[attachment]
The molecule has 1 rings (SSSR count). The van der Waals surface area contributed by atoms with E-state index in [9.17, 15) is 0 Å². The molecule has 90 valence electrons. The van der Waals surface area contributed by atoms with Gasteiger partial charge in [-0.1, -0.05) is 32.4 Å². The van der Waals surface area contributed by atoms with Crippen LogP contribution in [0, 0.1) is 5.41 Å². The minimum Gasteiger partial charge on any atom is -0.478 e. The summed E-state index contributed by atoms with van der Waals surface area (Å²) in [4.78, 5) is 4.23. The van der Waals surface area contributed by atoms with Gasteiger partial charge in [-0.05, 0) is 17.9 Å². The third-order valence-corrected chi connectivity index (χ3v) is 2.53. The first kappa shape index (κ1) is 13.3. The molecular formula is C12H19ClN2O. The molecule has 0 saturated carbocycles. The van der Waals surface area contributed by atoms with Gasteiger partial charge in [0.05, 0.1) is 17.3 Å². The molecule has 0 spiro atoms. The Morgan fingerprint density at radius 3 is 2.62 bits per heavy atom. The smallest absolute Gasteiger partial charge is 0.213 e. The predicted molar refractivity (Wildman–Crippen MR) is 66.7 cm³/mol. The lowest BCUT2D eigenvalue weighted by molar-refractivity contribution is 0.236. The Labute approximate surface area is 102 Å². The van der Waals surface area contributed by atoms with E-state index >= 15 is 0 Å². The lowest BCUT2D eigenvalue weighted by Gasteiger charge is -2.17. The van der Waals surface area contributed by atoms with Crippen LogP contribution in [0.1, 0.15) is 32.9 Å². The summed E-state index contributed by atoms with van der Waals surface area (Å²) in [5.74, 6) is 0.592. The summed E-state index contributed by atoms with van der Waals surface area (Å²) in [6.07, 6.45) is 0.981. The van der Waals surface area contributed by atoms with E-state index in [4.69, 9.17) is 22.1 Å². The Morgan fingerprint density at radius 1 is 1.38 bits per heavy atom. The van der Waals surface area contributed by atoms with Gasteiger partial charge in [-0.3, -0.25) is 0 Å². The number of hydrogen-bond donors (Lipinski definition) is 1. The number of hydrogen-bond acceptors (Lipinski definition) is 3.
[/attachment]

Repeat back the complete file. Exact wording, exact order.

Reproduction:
The molecule has 1 rings (SSSR count). The van der Waals surface area contributed by atoms with E-state index in [9.17, 15) is 0 Å². The molecule has 90 valence electrons. The van der Waals surface area contributed by atoms with Gasteiger partial charge in [-0.1, -0.05) is 32.4 Å². The van der Waals surface area contributed by atoms with Crippen LogP contribution in [0, 0.1) is 5.41 Å². The minimum Gasteiger partial charge on any atom is -0.478 e. The summed E-state index contributed by atoms with van der Waals surface area (Å²) in [4.78, 5) is 4.23. The van der Waals surface area contributed by atoms with Gasteiger partial charge in [-0.05, 0) is 17.9 Å². The third-order valence-corrected chi connectivity index (χ3v) is 2.53. The first kappa shape index (κ1) is 13.3. The molecular formula is C12H19ClN2O. The molecule has 0 saturated carbocycles. The van der Waals surface area contributed by atoms with Gasteiger partial charge in [0.05, 0.1) is 17.3 Å². The molecule has 0 spiro atoms. The Morgan fingerprint density at radius 3 is 2.62 bits per heavy atom. The smallest absolute Gasteiger partial charge is 0.213 e. The predicted molar refractivity (Wildman–Crippen MR) is 66.7 cm³/mol. The lowest BCUT2D eigenvalue weighted by molar-refractivity contribution is 0.236. The Labute approximate surface area is 102 Å². The van der Waals surface area contributed by atoms with E-state index >= 15 is 0 Å². The lowest BCUT2D eigenvalue weighted by Gasteiger charge is -2.17. The van der Waals surface area contributed by atoms with Crippen LogP contribution in [0.1, 0.15) is 32.9 Å². The summed E-state index contributed by atoms with van der Waals surface area (Å²) in [5.74, 6) is 0.592. The summed E-state index contributed by atoms with van der Waals surface area (Å²) in [6.07, 6.45) is 0.981. The van der Waals surface area contributed by atoms with E-state index in [4.69, 9.17) is 22.1 Å². The Morgan fingerprint density at radius 1 is 1.38 bits per heavy atom. The van der Waals surface area contributed by atoms with Gasteiger partial charge in [-0.3, -0.25) is 0 Å². The number of hydrogen-bond donors (Lipinski definition) is 1. The number of hydrogen-bond acceptors (Lipinski definition) is 3.